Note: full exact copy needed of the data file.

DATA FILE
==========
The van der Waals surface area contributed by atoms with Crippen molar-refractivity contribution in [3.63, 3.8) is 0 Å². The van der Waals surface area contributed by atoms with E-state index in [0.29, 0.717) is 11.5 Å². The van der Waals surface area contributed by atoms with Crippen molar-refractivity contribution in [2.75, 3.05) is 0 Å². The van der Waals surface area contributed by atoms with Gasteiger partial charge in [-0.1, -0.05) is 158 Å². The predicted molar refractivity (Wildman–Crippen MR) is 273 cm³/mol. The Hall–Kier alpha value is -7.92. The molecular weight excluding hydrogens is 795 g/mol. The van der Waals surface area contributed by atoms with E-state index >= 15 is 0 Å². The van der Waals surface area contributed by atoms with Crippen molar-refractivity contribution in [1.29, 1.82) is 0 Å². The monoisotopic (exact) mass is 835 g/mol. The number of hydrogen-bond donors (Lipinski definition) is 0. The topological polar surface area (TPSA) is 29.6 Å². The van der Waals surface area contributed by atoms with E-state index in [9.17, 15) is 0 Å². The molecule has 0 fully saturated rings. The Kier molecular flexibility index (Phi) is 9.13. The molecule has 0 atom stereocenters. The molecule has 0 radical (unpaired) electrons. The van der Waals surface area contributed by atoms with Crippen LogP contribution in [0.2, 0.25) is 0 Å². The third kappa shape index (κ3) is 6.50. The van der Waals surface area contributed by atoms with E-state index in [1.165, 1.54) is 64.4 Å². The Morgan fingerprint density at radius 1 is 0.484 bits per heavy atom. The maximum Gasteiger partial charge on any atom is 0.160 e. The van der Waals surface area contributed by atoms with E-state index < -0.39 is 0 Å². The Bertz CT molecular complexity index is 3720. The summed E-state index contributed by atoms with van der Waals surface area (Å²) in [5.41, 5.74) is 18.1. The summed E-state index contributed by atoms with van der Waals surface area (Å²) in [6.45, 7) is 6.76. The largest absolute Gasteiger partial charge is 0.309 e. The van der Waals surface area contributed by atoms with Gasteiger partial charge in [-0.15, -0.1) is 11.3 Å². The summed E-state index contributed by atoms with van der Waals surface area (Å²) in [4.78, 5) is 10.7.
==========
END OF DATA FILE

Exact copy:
The van der Waals surface area contributed by atoms with Crippen molar-refractivity contribution in [3.63, 3.8) is 0 Å². The van der Waals surface area contributed by atoms with E-state index in [0.29, 0.717) is 11.5 Å². The van der Waals surface area contributed by atoms with Crippen molar-refractivity contribution in [2.75, 3.05) is 0 Å². The van der Waals surface area contributed by atoms with Gasteiger partial charge in [-0.1, -0.05) is 158 Å². The predicted molar refractivity (Wildman–Crippen MR) is 273 cm³/mol. The Hall–Kier alpha value is -7.92. The molecular weight excluding hydrogens is 795 g/mol. The van der Waals surface area contributed by atoms with E-state index >= 15 is 0 Å². The van der Waals surface area contributed by atoms with Crippen molar-refractivity contribution in [1.29, 1.82) is 0 Å². The monoisotopic (exact) mass is 835 g/mol. The number of hydrogen-bond donors (Lipinski definition) is 0. The topological polar surface area (TPSA) is 29.6 Å². The van der Waals surface area contributed by atoms with E-state index in [9.17, 15) is 0 Å². The molecule has 0 fully saturated rings. The Kier molecular flexibility index (Phi) is 9.13. The molecule has 0 atom stereocenters. The molecule has 0 radical (unpaired) electrons. The van der Waals surface area contributed by atoms with Crippen LogP contribution in [0.2, 0.25) is 0 Å². The third kappa shape index (κ3) is 6.50. The van der Waals surface area contributed by atoms with E-state index in [1.165, 1.54) is 64.4 Å². The Morgan fingerprint density at radius 1 is 0.484 bits per heavy atom. The maximum Gasteiger partial charge on any atom is 0.160 e. The van der Waals surface area contributed by atoms with E-state index < -0.39 is 0 Å². The Bertz CT molecular complexity index is 3720. The summed E-state index contributed by atoms with van der Waals surface area (Å²) in [5.41, 5.74) is 18.1. The summed E-state index contributed by atoms with van der Waals surface area (Å²) in [6.45, 7) is 6.76. The largest absolute Gasteiger partial charge is 0.309 e. The van der Waals surface area contributed by atoms with Gasteiger partial charge in [-0.15, -0.1) is 11.3 Å². The summed E-state index contributed by atoms with van der Waals surface area (Å²) in [4.78, 5) is 10.7.